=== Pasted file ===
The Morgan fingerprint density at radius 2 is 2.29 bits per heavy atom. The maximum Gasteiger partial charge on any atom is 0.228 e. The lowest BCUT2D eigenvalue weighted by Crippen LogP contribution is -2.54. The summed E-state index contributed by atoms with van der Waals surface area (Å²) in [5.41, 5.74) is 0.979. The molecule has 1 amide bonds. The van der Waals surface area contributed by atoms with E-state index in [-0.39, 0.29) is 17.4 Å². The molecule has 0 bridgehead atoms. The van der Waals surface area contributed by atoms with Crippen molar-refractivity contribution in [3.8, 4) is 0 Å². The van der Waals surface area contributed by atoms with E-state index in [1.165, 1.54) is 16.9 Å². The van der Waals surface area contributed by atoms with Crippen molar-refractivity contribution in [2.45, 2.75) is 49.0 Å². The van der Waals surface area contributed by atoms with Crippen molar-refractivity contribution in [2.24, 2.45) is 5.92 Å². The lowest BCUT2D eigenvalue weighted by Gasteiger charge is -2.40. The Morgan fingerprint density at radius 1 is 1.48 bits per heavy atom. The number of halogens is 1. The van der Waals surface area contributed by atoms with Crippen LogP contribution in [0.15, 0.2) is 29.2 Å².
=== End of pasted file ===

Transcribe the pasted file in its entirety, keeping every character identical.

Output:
The Morgan fingerprint density at radius 2 is 2.29 bits per heavy atom. The maximum Gasteiger partial charge on any atom is 0.228 e. The lowest BCUT2D eigenvalue weighted by Crippen LogP contribution is -2.54. The summed E-state index contributed by atoms with van der Waals surface area (Å²) in [5.41, 5.74) is 0.979. The molecule has 1 amide bonds. The van der Waals surface area contributed by atoms with E-state index in [-0.39, 0.29) is 17.4 Å². The molecule has 0 bridgehead atoms. The van der Waals surface area contributed by atoms with Crippen molar-refractivity contribution in [3.8, 4) is 0 Å². The van der Waals surface area contributed by atoms with E-state index in [1.165, 1.54) is 16.9 Å². The van der Waals surface area contributed by atoms with Crippen molar-refractivity contribution in [2.45, 2.75) is 49.0 Å². The van der Waals surface area contributed by atoms with Crippen molar-refractivity contribution in [2.24, 2.45) is 5.92 Å². The lowest BCUT2D eigenvalue weighted by Gasteiger charge is -2.40. The Morgan fingerprint density at radius 1 is 1.48 bits per heavy atom. The number of halogens is 1. The van der Waals surface area contributed by atoms with Crippen LogP contribution in [0.15, 0.2) is 29.2 Å².